This event is held every year at the beginning of May, with as many as 100 fishing boats proudly displaying their "Big Catch" flags against the glittering sea in the "Misaki Fishermen's Parade." Other attractions include the release of baby fish into the ocean, bare-handed fish wrangling, fireworks, and more.
At this festival, held every year on October 8 and 9, you can see the traditional "Cow Demon and Four Taiko Procession," which dates back to the early Edo period.
The Cow Demon, whose 10 m- (33 ft)-long body supports a blue-painted ferocious head, and the four Taiko drummers, who pound 10 x 4 m (33 x 13 ft) drums, separate to the east and west, then clash in a great kicking battle that is an allegory for the Genji-Heike wars of ancient Japan.
(Town-designated Cultural Asset)
The Futanazu neighborhood Oise Dance is held every year during the Spring Festival on February 10 and 11.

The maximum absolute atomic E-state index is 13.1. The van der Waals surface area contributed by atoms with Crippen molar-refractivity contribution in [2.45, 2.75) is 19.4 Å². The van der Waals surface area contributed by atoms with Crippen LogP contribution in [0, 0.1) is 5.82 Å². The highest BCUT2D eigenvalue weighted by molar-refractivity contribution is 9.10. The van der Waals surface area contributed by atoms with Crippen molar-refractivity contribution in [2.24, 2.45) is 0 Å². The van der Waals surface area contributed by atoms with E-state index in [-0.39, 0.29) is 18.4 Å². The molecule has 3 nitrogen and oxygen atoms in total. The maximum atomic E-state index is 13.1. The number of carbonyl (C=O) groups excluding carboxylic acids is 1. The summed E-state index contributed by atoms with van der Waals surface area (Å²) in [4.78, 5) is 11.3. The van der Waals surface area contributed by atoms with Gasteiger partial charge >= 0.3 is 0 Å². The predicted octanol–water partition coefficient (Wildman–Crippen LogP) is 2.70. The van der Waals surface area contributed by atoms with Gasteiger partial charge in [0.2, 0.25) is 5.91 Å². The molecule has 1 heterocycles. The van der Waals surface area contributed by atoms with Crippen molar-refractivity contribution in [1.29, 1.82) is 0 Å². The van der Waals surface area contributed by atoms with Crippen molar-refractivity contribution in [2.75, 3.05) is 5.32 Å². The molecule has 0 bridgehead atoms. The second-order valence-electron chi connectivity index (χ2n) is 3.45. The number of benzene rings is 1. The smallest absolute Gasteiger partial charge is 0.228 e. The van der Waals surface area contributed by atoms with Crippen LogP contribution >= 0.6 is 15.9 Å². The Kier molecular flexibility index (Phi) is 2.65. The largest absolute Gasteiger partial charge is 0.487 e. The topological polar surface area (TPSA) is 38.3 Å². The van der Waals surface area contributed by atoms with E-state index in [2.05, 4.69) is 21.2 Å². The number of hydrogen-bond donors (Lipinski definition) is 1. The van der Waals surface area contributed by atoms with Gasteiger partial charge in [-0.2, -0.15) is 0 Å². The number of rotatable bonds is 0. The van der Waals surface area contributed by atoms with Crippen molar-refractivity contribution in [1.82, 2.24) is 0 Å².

This dance usually involves about 40 dancers, from the two young men who wear special costumes to represent gods, to local government officials, and anyone else who wishes to join.
The Oise Dance began long ago with the second Mongol invasion of Japan (1281), when Japan was miraculously saved by typhoons for the second time. People took the typhoons as a sign that anything could be overcome with the help of the gods, and the Oise Dance was created to celebrate their glory. It is not clear exactly when Futanazu's Oise Dance began, but it is said that at one point there was a great fire in the village, and they began performing the dance soon afterwards.